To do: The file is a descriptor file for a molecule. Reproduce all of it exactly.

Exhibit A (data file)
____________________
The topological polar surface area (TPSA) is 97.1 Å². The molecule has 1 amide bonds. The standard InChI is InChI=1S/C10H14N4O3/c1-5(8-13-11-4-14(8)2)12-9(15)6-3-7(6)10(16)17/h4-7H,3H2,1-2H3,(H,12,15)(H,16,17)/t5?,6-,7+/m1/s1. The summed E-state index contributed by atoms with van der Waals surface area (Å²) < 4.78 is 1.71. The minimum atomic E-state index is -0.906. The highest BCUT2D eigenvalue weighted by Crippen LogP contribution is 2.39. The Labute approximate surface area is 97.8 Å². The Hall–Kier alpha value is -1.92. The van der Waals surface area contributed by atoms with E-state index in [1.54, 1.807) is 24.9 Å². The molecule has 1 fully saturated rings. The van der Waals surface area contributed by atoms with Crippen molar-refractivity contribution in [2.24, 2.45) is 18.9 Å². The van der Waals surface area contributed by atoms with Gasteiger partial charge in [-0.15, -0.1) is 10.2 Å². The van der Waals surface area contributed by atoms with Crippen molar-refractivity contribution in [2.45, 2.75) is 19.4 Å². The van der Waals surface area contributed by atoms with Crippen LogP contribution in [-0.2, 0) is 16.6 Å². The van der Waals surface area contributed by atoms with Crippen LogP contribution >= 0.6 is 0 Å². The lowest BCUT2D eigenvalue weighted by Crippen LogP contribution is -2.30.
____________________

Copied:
The topological polar surface area (TPSA) is 97.1 Å². The molecule has 1 amide bonds. The standard InChI is InChI=1S/C10H14N4O3/c1-5(8-13-11-4-14(8)2)12-9(15)6-3-7(6)10(16)17/h4-7H,3H2,1-2H3,(H,12,15)(H,16,17)/t5?,6-,7+/m1/s1. The summed E-state index contributed by atoms with van der Waals surface area (Å²) < 4.78 is 1.71. The minimum atomic E-state index is -0.906. The highest BCUT2D eigenvalue weighted by Crippen LogP contribution is 2.39. The Labute approximate surface area is 97.8 Å². The Hall–Kier alpha value is -1.92. The van der Waals surface area contributed by atoms with E-state index in [1.54, 1.807) is 24.9 Å². The molecule has 1 fully saturated rings. The van der Waals surface area contributed by atoms with Crippen molar-refractivity contribution in [2.24, 2.45) is 18.9 Å². The van der Waals surface area contributed by atoms with Gasteiger partial charge in [-0.15, -0.1) is 10.2 Å². The van der Waals surface area contributed by atoms with Crippen molar-refractivity contribution in [2.45, 2.75) is 19.4 Å². The van der Waals surface area contributed by atoms with Crippen LogP contribution in [-0.2, 0) is 16.6 Å². The van der Waals surface area contributed by atoms with Crippen LogP contribution >= 0.6 is 0 Å². The lowest BCUT2D eigenvalue weighted by Crippen LogP contribution is -2.30.